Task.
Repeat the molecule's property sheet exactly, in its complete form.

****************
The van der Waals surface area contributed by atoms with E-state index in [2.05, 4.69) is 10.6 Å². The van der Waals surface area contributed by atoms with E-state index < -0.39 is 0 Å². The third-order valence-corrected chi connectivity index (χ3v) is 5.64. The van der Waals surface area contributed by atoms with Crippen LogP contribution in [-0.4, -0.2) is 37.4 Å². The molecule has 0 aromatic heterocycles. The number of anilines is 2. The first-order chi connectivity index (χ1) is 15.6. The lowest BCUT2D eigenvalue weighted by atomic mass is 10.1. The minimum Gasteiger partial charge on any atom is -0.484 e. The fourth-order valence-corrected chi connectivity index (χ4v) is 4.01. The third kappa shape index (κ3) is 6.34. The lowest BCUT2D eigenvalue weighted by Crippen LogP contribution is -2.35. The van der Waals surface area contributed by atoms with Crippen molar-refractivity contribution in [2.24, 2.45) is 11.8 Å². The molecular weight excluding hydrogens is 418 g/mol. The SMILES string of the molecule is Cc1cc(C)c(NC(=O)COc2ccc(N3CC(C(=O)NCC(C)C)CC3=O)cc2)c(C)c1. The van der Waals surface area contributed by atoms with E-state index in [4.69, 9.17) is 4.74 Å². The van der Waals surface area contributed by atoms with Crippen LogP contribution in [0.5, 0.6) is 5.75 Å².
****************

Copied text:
The van der Waals surface area contributed by atoms with E-state index in [2.05, 4.69) is 10.6 Å². The van der Waals surface area contributed by atoms with E-state index < -0.39 is 0 Å². The third-order valence-corrected chi connectivity index (χ3v) is 5.64. The van der Waals surface area contributed by atoms with Crippen LogP contribution in [-0.4, -0.2) is 37.4 Å². The molecule has 0 aromatic heterocycles. The number of anilines is 2. The first-order chi connectivity index (χ1) is 15.6. The lowest BCUT2D eigenvalue weighted by atomic mass is 10.1. The minimum Gasteiger partial charge on any atom is -0.484 e. The fourth-order valence-corrected chi connectivity index (χ4v) is 4.01. The third kappa shape index (κ3) is 6.34. The lowest BCUT2D eigenvalue weighted by Crippen LogP contribution is -2.35. The van der Waals surface area contributed by atoms with Crippen molar-refractivity contribution in [2.24, 2.45) is 11.8 Å². The molecular weight excluding hydrogens is 418 g/mol. The SMILES string of the molecule is Cc1cc(C)c(NC(=O)COc2ccc(N3CC(C(=O)NCC(C)C)CC3=O)cc2)c(C)c1. The van der Waals surface area contributed by atoms with E-state index in [4.69, 9.17) is 4.74 Å². The van der Waals surface area contributed by atoms with Crippen LogP contribution in [0.5, 0.6) is 5.75 Å².